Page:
There has been a resurgence and awakened interest in The Black Panther movement and those at the forefront like Chairman Fred Hampton and Bobby Seale was seen in various projects like Sam Pollard’s The Black Panthers: Vanguards of the Revolution, The Black Power Mixtape 1967-1975 (now streaming on Netflix) and Roger Guenveur Smith’s recreation of his one-man show A Huey P. Newton Story and now Shaka King’s Judas and The Black Messiah. No doubt, mostly recently fueled by Black Lives Matter movement of 2020 on heels of unwarranted and untimely deaths of Rayshard Brooks and George Floyd to name a few.
On MLK Day in 1990, on PBS, “Eyes On The Prize 2” premiered with William O’Neal giving his first and only on-screen interview where he literally said, “…I think I’ll let history speak for itself.” Later that evening, he took his own life. Why? Judas and The Black Messiah gives us insight into the psyche of this man, how he was introduced and how his contribution led to a horrific and brutal assassination of Chairman Fred Hampton while he slept.
Who was William O’Neal? He was a hustler, active member of the Black Panther Party and a paid FBI informant until early 1970’s, earning the equivalent of what would be over 200,000 dollars today. Capitalizing, perpetuating and fueling FBI lies, who likened the Panthers to the Klan – belieiving that both groups were gleeful to incite hatred by division amongst race and class. To let money, greed, jealousy and personal gain lead you down a path inn which rolling over on your own feels like a solid choice, is a lesson O’Neal learned far too late in life.
Daniel Kaluuya and Lakeith Stanfield own every frame of this film with their powerhouse performances. Each marking their stamp on men who are integral to the history of Black people in America. As Fred Hampton, Kaluuya mesmerizes with an opening monologue so powerful, prolific, raw and real that you would swear Chairman Fred had come back for one last inspirational sermon. When a brotha’ gets up and walks out of his speech, Hampton remarks, “…that daishiki ain’t gonna help you when they come with them tanks…political power doesn’t flow from the sleeve of a daishiki, but from the barrel of a gun,” chills ran through my body. It resonated even more strongly today than it did then. From the 70’s to now, methodology in which our government dogmatically encouraged systemic racism under our previous Presidential Administration is categorically embarrassing as a country – yet catching sectors of Americans with the pants down around their ankles for all to see is more revealing than not.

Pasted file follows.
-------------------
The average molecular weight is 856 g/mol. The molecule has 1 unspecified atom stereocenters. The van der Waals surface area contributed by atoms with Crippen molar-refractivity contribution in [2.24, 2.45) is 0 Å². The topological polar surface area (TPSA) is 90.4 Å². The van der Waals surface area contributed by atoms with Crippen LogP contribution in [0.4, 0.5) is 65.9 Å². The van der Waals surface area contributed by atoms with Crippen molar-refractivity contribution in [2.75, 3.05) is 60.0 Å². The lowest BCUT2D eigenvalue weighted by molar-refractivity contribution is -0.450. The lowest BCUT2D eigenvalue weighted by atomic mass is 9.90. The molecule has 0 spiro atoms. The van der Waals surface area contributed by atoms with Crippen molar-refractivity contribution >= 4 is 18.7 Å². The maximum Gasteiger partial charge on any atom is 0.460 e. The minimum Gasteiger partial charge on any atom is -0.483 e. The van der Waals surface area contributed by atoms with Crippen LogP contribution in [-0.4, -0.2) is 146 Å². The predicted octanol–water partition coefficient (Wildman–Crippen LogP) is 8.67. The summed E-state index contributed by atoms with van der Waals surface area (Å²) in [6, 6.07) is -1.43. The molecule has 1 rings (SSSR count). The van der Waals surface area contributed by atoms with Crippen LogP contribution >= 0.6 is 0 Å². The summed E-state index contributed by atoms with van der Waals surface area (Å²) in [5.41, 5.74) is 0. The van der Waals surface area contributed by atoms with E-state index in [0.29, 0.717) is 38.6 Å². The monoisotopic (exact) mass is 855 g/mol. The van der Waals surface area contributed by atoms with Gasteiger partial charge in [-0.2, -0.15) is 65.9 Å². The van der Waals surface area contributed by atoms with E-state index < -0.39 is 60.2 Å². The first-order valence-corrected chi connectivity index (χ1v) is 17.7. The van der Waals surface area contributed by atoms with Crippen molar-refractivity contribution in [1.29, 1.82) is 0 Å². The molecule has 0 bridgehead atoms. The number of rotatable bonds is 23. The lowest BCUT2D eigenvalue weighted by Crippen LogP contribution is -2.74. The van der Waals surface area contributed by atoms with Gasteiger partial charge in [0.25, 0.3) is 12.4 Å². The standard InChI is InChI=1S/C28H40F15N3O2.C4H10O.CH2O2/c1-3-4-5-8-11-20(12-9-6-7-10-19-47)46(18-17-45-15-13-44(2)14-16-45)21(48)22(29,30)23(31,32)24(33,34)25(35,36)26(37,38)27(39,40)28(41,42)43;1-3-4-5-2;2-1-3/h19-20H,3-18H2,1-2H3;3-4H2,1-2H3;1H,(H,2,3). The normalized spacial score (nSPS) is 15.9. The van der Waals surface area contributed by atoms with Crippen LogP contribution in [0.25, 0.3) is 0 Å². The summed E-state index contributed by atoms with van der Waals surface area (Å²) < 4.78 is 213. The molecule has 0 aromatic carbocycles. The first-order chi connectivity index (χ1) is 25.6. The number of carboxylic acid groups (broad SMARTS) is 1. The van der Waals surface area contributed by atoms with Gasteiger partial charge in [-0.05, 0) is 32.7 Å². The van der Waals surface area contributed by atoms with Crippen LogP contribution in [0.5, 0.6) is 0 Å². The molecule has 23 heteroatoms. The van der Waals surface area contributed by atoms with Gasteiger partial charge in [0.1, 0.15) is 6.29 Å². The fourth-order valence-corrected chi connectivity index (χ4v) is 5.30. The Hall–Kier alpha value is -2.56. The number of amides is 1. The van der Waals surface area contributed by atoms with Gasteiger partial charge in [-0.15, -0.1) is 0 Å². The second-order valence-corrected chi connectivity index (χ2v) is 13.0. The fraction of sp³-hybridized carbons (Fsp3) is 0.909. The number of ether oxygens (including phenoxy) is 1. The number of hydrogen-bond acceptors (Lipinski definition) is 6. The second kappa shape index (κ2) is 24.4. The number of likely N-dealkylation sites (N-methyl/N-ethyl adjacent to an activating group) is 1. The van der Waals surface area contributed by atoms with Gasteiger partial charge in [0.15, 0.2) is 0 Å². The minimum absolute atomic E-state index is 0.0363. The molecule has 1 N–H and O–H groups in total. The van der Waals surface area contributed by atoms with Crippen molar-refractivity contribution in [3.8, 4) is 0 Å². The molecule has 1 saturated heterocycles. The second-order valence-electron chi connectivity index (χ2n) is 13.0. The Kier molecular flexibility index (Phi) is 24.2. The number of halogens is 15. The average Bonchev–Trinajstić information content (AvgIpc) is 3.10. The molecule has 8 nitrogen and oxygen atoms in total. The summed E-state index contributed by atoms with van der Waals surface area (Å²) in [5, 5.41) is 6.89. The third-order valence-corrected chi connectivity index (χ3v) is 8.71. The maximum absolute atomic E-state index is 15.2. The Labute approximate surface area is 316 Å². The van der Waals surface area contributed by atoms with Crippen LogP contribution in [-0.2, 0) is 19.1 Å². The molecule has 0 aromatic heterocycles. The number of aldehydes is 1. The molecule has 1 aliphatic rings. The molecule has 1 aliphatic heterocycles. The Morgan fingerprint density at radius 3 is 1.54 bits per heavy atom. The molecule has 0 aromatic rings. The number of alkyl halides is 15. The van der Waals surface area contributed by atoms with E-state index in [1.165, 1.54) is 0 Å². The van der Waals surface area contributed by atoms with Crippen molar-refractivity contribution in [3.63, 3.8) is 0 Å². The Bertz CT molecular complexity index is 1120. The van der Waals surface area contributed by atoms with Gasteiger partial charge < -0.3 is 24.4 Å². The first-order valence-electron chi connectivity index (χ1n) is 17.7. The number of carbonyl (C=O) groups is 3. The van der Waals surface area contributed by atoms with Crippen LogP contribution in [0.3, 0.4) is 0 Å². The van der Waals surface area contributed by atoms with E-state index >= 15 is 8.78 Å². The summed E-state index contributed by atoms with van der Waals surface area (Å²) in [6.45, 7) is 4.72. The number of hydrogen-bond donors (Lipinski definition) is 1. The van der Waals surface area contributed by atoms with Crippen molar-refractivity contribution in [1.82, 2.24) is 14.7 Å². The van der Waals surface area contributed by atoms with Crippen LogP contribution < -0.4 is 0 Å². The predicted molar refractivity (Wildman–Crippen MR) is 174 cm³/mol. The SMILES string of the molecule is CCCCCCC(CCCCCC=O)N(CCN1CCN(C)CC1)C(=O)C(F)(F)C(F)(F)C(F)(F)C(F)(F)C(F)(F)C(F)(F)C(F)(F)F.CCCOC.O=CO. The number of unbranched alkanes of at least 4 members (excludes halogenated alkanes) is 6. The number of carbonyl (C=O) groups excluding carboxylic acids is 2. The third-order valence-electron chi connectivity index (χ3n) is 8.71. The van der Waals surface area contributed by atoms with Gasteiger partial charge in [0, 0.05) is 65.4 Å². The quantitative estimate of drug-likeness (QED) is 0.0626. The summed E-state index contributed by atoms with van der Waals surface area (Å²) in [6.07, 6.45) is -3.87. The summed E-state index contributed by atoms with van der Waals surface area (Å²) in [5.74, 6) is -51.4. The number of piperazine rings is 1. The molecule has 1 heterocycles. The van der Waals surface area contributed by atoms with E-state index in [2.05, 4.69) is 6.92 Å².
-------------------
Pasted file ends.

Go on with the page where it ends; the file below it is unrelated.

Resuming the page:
Hardly ever seeing the focus on woman during these various stories about the Panthers, unless the focus is on Angela Davis, it was nice to see how Hampton met, fell in love and was protected to the bitter end by the love of his life Deborah Johnson (Dominique Fishback), where she literally threw her body on top as a shield during the raid in 1970. Fred Hampton was 21 years old and Mark Clark (who was also slain) was only 22. 99 gunshots were fired by the Chicago PD and Panthers fired once during that raid. The seven survivors faced numerous charges, including attempted murder.
After 12 years of fighting for justice, those survivors, along with Clark’s Mom, filed a lawsuit alleging a conspiracy among FBI, Chicago Police Department and State’s Attorney to assassinate Fred Hampton. The case was settled for 1.85 million, and considered the longest civil trial in United States history during that time.
Judas and The Black Messiah is a story that needed to told, shared and told again. Thanks to Shaka King, this chapter of history has been forever immortalized proving as an adage that has become all too prevalent since the January 6th insurrection of our Nation and it’s Capitol Building – War is politics with bloodshed and politics is war without bloodshed. Will we ever witness a world where politics, money and greed no longer prevail over the commonality to just honor each and every person as a valid, human being contributing to the greater good of society and the world. Probably not – but one can dream. Judas and the Black Messiah is produced by Warner Brothers and currently streaming on HBO Max.